October 1, 1998
Think about a class in which students don't copy notes from a blackboard. During class discussion, students and professor are fully engaged in dialog. Points to be emphasized are written onto a large, computer-connected "whiteboard." At the end of class, the notes are printed out for everyone to take with them.
Hugh Lester knows this idea might not appeal to all faculty. It's just one among many options that he, as vice provost, is exploring to use technology to enhance learning.
"The reason I took this position," says Lester, "is that all the issues I'm involved in relate in one way or another to supporting and improving the environment for learning."
Lester, who also has been promoted to professor of theatre, says there is not enough technological support for faculty who want to try new pedagogical approaches. Now, however, Lester can provide support in a major way. He is ready to hire six staff members for the newly created Center for Learning, Research and Technology.
Four of the positions are for technology support personnel to assist faculty in the use of information technology. Each of the four will have a specific field of expertise: math and science, humanities and language, social sciences and social work, and fine arts and architecture.
One of the other new positions is for a Web master "to answer all of the questions that faculty have about getting their courses on line and using the Web in the most efficient way," says Lester. The sixth new position is for a faculty development specialist, who, according to Lester, is "someone who is not necessarily just technologically savvy, but who is trained to help faculty develop and explore various ways of teaching adaptations."
Derek Toten, who is currently director of multimedia, will also be associated with the center. Toten will "provide help for people who are beginning to work in the multimedia aspects of using film, video, television or CD-ROM," says Lester.
As part of the whole initiative to encourage faculty to use technology in new and innovative ways, provost Martha Gilliland and Lester announced last spring, as they will again this fall, that there is approximately $125,000 available for faculty-sponsored academic-enhancement technology projects. Ten projects from 22 proposals last spring were funded, ranging from a social work geographic field map to creation of a digital archive of the MesoAmerican pictorial manuscripts. (See page 3 for related story.)
Lester is convinced that faculty members have many other technological notions that they'd like to try. "From the simplest thing of using overhead Power-Point slides to videotapes to enrich classes to however they want to use technology, faculty have new ideas to share, but they have to have the facilities to do it," Lester says.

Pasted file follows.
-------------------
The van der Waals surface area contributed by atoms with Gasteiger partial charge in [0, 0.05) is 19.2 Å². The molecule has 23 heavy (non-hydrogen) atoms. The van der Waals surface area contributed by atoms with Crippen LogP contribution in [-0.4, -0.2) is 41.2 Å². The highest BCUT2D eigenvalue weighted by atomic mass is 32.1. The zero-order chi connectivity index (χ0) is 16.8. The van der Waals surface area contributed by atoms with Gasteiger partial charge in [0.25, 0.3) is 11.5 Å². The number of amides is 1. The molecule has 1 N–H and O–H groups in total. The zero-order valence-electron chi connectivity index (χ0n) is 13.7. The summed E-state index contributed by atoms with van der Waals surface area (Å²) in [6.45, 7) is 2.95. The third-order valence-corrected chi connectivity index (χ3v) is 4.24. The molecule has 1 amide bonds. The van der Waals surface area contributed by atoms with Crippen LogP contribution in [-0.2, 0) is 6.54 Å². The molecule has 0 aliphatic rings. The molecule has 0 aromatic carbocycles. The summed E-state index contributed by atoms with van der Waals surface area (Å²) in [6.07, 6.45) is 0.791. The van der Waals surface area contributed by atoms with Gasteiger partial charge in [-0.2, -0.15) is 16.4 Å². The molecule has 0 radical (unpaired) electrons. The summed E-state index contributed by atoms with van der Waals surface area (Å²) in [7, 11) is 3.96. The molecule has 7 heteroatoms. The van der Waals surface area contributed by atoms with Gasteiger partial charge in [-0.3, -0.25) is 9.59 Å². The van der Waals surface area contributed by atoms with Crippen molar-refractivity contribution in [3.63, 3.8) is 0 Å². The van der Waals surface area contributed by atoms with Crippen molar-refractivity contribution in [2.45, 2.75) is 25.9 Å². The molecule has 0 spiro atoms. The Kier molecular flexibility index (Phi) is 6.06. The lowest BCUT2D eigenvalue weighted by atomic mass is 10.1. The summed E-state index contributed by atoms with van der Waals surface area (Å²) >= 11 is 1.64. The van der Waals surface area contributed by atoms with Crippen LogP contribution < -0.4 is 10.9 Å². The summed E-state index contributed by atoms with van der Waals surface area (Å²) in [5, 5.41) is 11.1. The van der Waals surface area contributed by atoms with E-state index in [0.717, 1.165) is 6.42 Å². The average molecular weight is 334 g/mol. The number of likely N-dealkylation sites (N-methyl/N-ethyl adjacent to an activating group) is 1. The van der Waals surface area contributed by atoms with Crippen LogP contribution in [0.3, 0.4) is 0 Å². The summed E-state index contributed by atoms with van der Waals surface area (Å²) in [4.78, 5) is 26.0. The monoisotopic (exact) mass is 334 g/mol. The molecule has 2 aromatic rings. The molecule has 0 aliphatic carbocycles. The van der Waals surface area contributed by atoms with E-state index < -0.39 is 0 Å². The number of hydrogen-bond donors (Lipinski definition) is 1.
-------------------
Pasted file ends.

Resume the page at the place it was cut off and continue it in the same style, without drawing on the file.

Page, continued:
To meet the need for proper facilities, Lester is developing a flexible, technology-enabling plan for Room 200, Newcomb Hall, which was one of five classrooms targeted in a breakthrough project last spring. The Provost's Council, a group of young Tulane graduates from across the country, has agreed to help raise funds for the $100,000 pilot project.
One of the most innovative features of the pilot classroom will be its ability to handle 40 wireless laptop computers that are connected to the Internet with infrared or radio-frequency technology.
"If you are in class and want to share information from the Internet, you can connect to it without plugging into an outlet," says Lester.
Lester's focus on technology extends beyond the classroom to the library. He's also charged with addressing issues involved in rethinking the structure of the library and how it functions within a modern technological environment. All of this is logical, he says, if "you begin to think in terms of integrating all of the informational resources." Despite his focus on technology, Lester says his real passion and commitment are for supporting the learning community at Tulane.
"How do we learn better, all of us?" he asks. "How do we involve all of us within this endeavor of the creation, accumulation and transmittal of knowledge? That's what learning's about. Our students and we, the professors within the university, want a more active and interactive environment in which to learn. Our research is part of that. We learn from our research and from our interaction with our students and with our colleagues. I don't think I would have taken this position if it didn't involve that kind of transformational learning approach."
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